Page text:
//No actual losses, Sangh all set to count the gains

No actual losses, Sangh all set to count the gains

Vivek Deshpande, Indian Express, Saturday, June 03, 2006

Attack on RSS HQ comes at crucial time for Parivar going through rough patch.

" The attack on RSS headquarters in Nagpur shows that the Islamic militants are targeting a particular community.”
This ticker from a viewer of a TV channel, which had invited reactions from the public on the question “whether we are communalising terror”, is precisely the kind of sentiment Sangh Parivar has been trying to evoke among Hindus. But the wars within its various factions, the BJP-vs-VHP battle in particular, leading to BJP’s ouster from power had badly sapped the Hindu militant organisation of its vital energy over the past three-odd years.

RSS march For the first time in the organisation’s 80-year history, it had started betraying signs of desperation and panic. So much so that, after harping on scientific temper, it decided to invoke Vaastu Shastra to rebuild its headquarter building to ward off bad omen. From this perspective, Thursday’s terrorist bid on its headquarters at Nagpur may prove to be a galvanising factor for the entire Parivar, bringing the RSS back to the national centrestage.

It would be too early to say that the attack will help the Parivar regain the sympathy it has lost by washing its dirty linen in public in recent times, but the TV message above could be the new mantra to weave its future Hindutva fabric with.

And the Parivar leaders have already started making the right noises. ‘‘If we have to defeat the jehadis, we must defeat their local supporters first’’, says VHP leader Pravin Togadia. BJP president Rajnath Singh stressed on his pet ‘‘appeasement policy’’ charge against the Congress-led UPA government. The RSS supremo called it part of the series of attacks on religious places.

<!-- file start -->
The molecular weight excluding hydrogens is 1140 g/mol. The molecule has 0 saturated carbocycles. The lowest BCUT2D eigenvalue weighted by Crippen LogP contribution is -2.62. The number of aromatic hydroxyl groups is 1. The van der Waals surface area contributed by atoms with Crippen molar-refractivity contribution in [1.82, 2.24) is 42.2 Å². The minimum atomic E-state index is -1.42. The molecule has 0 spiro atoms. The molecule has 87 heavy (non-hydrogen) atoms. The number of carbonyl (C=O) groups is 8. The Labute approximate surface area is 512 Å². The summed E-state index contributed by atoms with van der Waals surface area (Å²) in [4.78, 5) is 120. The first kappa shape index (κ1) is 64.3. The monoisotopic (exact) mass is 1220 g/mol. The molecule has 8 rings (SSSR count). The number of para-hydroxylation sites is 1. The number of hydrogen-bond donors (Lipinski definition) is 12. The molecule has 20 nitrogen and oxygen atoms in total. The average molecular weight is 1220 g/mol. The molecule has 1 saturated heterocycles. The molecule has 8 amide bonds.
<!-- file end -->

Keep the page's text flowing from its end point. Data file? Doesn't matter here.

More indicative, though, of how the attack can help the Sangh is the manner in which Congress leaders rushed to react ahead of others, including the BJP. Prime Minister Manmohan Singh was among the first to condemn it. Sonia Gandhi followed suit. That they were forced to issue such reactions for an organisation they have long labelled communal and divisive tells the story. Maharashtra’s Congress Chief Minister Vilasrao Deshmukh beat his Gujarat counterpart, Hindutva’s poster boy Narendra Modi, in declaring a reward of Rs 10 lakh for the policemen. Deshmukh even tagged Mumbai’s Siddhivinayak temple with the RSS HQ, saying they had sentimental value for Hindus.

In Nagpur, District Guardian Minister Satish Chaturvedi of the Congress visited the RSS HQ hand-in-hand with BJP leaders Nitin Gadkari and Gopinath Munde, and called it a shraddhasthan and temple of Hindus. Clearly, the Congress doesn’t want to be seen as being anti-Hindu by not condemning the incident.

Given the RSS’ style of operation, it wouldn’t be surprising if it builds on the terror attack issue to return to the centre-stage of national politics. The BJP, having learnt a bitter lesson by shedding its Hindutva garb to project itself as a progressive, secular party of development, is slowly but surely returning to its core ideology as is evident from Advani’s Bharat Suraksha Rath Yatra. A progressive leader like Pramod Mahajan, who privately used to admit that alienating Muslims won’t augur well for the BJP, had later publicly wondered if elections could be won on the development plank and had started resurrecting the Ram temple issue in his speeches during Advani’s latest yatra. Thursday’s attack provides an opportunity to rally around the emotive magic of Hindutva.

Recently, the party’s supreme leader Atal Bihari Vajpayee expressed the wish that those who left the BJP could come back. As late as on Friday morning, the most firebrand of them all, Uma Bharati, visited the encounter spot near RSS HQ before leaving for her journey to Wardha. Not for nothing does Uma continue to enjoy support from within the VHP. So the unifying effect of Thursday’s terror attack on the estranged Parivar followers is already becoming visible.

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